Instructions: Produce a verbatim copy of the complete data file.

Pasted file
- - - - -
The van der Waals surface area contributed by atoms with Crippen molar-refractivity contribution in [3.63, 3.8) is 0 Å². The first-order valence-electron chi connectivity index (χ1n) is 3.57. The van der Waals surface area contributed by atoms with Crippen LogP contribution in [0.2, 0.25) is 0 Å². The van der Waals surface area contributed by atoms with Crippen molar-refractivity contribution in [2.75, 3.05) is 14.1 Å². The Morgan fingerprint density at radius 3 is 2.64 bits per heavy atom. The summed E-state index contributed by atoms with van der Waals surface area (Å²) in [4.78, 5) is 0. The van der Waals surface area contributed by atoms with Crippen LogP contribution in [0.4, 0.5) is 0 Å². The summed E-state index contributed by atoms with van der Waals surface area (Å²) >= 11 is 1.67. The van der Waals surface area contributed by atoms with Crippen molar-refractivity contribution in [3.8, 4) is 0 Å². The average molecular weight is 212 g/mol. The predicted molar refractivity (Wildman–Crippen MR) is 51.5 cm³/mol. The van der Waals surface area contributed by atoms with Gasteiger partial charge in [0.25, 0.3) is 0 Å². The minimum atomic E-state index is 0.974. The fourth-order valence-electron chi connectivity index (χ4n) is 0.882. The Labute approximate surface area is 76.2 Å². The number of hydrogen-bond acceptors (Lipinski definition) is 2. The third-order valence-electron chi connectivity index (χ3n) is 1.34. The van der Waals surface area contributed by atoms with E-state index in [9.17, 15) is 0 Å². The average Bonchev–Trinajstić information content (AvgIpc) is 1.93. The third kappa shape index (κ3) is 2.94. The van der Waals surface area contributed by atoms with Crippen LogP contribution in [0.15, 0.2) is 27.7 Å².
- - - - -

The van der Waals surface area contributed by atoms with Crippen molar-refractivity contribution in [3.63, 3.8) is 0 Å². The first-order valence-electron chi connectivity index (χ1n) is 3.57. The van der Waals surface area contributed by atoms with Crippen LogP contribution in [0.2, 0.25) is 0 Å². The van der Waals surface area contributed by atoms with Crippen molar-refractivity contribution in [2.75, 3.05) is 14.1 Å². The Morgan fingerprint density at radius 3 is 2.64 bits per heavy atom. The summed E-state index contributed by atoms with van der Waals surface area (Å²) in [4.78, 5) is 0. The van der Waals surface area contributed by atoms with Crippen LogP contribution in [0.4, 0.5) is 0 Å². The summed E-state index contributed by atoms with van der Waals surface area (Å²) >= 11 is 1.67. The van der Waals surface area contributed by atoms with Crippen molar-refractivity contribution in [3.8, 4) is 0 Å². The average molecular weight is 212 g/mol. The predicted molar refractivity (Wildman–Crippen MR) is 51.5 cm³/mol. The van der Waals surface area contributed by atoms with Gasteiger partial charge in [0.25, 0.3) is 0 Å². The minimum atomic E-state index is 0.974. The fourth-order valence-electron chi connectivity index (χ4n) is 0.882. The Labute approximate surface area is 76.2 Å². The number of hydrogen-bond acceptors (Lipinski definition) is 2. The third-order valence-electron chi connectivity index (χ3n) is 1.34. The van der Waals surface area contributed by atoms with E-state index in [9.17, 15) is 0 Å². The average Bonchev–Trinajstić information content (AvgIpc) is 1.93. The third kappa shape index (κ3) is 2.94. The van der Waals surface area contributed by atoms with Crippen LogP contribution in [0.15, 0.2) is 27.7 Å².